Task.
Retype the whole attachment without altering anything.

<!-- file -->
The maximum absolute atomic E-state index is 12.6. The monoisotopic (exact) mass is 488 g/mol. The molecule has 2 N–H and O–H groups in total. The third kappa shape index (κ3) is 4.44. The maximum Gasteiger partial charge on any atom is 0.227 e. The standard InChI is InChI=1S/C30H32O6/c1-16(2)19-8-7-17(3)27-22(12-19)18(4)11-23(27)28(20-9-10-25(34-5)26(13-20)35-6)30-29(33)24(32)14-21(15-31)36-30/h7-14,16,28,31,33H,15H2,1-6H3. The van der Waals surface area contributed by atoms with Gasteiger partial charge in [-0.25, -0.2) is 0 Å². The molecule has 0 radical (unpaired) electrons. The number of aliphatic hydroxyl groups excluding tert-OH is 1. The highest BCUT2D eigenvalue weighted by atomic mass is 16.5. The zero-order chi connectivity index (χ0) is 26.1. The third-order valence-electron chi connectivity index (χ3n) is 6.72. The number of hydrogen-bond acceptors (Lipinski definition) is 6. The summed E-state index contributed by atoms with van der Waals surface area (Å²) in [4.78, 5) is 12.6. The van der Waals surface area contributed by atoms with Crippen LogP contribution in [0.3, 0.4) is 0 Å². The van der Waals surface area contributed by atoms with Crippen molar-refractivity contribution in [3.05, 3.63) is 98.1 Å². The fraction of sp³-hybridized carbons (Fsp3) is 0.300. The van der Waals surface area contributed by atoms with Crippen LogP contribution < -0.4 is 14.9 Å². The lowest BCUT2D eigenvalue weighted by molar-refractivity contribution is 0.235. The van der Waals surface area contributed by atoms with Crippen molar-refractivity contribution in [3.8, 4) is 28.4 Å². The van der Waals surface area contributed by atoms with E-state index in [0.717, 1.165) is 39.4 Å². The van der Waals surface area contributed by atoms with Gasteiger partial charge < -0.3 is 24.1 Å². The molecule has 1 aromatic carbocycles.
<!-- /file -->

The maximum absolute atomic E-state index is 12.6. The monoisotopic (exact) mass is 488 g/mol. The molecule has 2 N–H and O–H groups in total. The third kappa shape index (κ3) is 4.44. The maximum Gasteiger partial charge on any atom is 0.227 e. The standard InChI is InChI=1S/C30H32O6/c1-16(2)19-8-7-17(3)27-22(12-19)18(4)11-23(27)28(20-9-10-25(34-5)26(13-20)35-6)30-29(33)24(32)14-21(15-31)36-30/h7-14,16,28,31,33H,15H2,1-6H3. The van der Waals surface area contributed by atoms with Gasteiger partial charge in [-0.25, -0.2) is 0 Å². The molecule has 0 radical (unpaired) electrons. The number of aliphatic hydroxyl groups excluding tert-OH is 1. The highest BCUT2D eigenvalue weighted by atomic mass is 16.5. The zero-order chi connectivity index (χ0) is 26.1. The third-order valence-electron chi connectivity index (χ3n) is 6.72. The number of hydrogen-bond acceptors (Lipinski definition) is 6. The summed E-state index contributed by atoms with van der Waals surface area (Å²) in [4.78, 5) is 12.6. The van der Waals surface area contributed by atoms with Crippen LogP contribution in [0.3, 0.4) is 0 Å². The van der Waals surface area contributed by atoms with Crippen molar-refractivity contribution in [3.05, 3.63) is 98.1 Å². The fraction of sp³-hybridized carbons (Fsp3) is 0.300. The van der Waals surface area contributed by atoms with Crippen LogP contribution < -0.4 is 14.9 Å². The lowest BCUT2D eigenvalue weighted by molar-refractivity contribution is 0.235. The van der Waals surface area contributed by atoms with Crippen molar-refractivity contribution in [3.8, 4) is 28.4 Å². The van der Waals surface area contributed by atoms with E-state index in [0.717, 1.165) is 39.4 Å². The van der Waals surface area contributed by atoms with Gasteiger partial charge < -0.3 is 24.1 Å². The molecule has 1 aromatic carbocycles.